WARRANTIES on Citroen cars have been wound back as the French brands’ new Australian distributor hits the reset button on its dealer network.
The UK-owned Inchcape, which also distributes Subaru products in Australia, has cut the warranties on new cars back from the six-year term – the three-year factory-backed warranty was extended for another three years by the brands’ former distributor, Malaysia-owned Sime Darby – to just three. Inchcape says it will continue to honour existing extended Citroen warranties.
It is also rationalising the distributor network, which includes ending retail deals with some of Australia’s oldest family-owned Citroen dealerships, as it prepares to give a jolt to the slow sales start for the Groupe PSA products in the wake of the distributorship handover.
Inchcape said rationalising the Citroen and Peugeot dealer network in Australia was important to the brands’ success. However, a proposal to the network’s 34 dealers to sell both Peugeot and Citroen products – some of them are standalone Citroen dealerships – meant that some Citroen-only dealers had elected to stop selling new cars, and instead only service them and trade in used vehicles.
“The network strategy was put in place to help increase the overall financial viability of the dealer network and to consolidate the Peugeot and Citroen brands,” spokeswoman Jemma White said. “Inchcape Australia’s current plan is to have 35 Peugeot and Citroen dealerships nationally by January 2018, subject to brand performance and market pressures.”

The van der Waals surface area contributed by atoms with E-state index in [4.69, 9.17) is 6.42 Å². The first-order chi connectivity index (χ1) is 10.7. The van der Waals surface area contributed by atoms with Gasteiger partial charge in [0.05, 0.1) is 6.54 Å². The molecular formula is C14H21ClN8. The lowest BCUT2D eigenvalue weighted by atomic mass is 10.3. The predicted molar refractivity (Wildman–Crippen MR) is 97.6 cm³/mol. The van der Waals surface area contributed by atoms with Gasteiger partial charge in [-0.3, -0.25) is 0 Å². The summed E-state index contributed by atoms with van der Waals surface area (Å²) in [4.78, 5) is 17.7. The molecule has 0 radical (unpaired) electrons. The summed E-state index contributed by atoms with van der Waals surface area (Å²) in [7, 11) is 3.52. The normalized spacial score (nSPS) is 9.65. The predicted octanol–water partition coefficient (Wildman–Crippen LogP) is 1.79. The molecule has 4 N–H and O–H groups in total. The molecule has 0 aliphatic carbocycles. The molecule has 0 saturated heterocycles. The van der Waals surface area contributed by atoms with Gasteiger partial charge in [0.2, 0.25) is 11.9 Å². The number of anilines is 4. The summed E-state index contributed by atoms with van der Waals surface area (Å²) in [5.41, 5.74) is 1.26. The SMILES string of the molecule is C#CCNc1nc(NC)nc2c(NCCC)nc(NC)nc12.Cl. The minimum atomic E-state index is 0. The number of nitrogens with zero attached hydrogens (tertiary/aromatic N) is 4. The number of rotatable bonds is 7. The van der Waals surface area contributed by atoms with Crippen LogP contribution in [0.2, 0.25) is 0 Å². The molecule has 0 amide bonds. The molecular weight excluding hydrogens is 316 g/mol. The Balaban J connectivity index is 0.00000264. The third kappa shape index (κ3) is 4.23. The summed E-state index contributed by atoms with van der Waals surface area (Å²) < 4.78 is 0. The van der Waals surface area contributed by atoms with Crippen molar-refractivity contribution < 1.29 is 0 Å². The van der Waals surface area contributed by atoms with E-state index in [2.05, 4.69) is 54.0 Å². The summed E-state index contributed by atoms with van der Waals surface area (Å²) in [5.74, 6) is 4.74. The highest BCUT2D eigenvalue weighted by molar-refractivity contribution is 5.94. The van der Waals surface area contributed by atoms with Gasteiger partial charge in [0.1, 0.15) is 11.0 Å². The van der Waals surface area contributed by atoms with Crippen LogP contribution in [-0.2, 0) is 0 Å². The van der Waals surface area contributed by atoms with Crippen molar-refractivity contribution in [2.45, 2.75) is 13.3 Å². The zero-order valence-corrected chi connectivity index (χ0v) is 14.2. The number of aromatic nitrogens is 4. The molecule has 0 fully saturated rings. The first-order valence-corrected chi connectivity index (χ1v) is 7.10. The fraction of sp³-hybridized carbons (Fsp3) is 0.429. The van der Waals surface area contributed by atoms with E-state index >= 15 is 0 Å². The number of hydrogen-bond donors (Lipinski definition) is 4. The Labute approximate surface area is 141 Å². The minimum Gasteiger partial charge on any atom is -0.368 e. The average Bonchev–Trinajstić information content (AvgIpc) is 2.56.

Wheels believes the agreements with the dealer network all came up for renewal in the wake of Sime Darby’s decision to exit the business, sparking the rationalisation.
Dealers are also believed to have been hit hard by a lack of new Groupe PSA cars flowing into Australia – another legacy of the handover to Inchcape. One told Wheels he had been “haemorrhaging money” while waiting for new stock to be built and shipped over to Australia.
Another source told Wheels that Inchcape would adapt what it learned from selling Subaru products via pop-up stores in public spaces such as supermarkets to help build sales, with inquiries fed back to dealerships. It has already trialled the retail strategy with the recently launched Peugeot 3008 – a Wheels Car of the Year contender.
Citroen has recently launched the facelifted C3 city car in Australia, which sells from $23,990 – a big discount on the previous model’s $25,000-plus price tag – as Inchcape looks at prices across the range.
Peugeot and Citroen have a long history with Australia. A French-made Citroen was the first car to circumnavigate Australia and is housed in the National Museum of Australia. Peugeot even built cars here, assembling knocked-down models including the 403, 404, and the 504.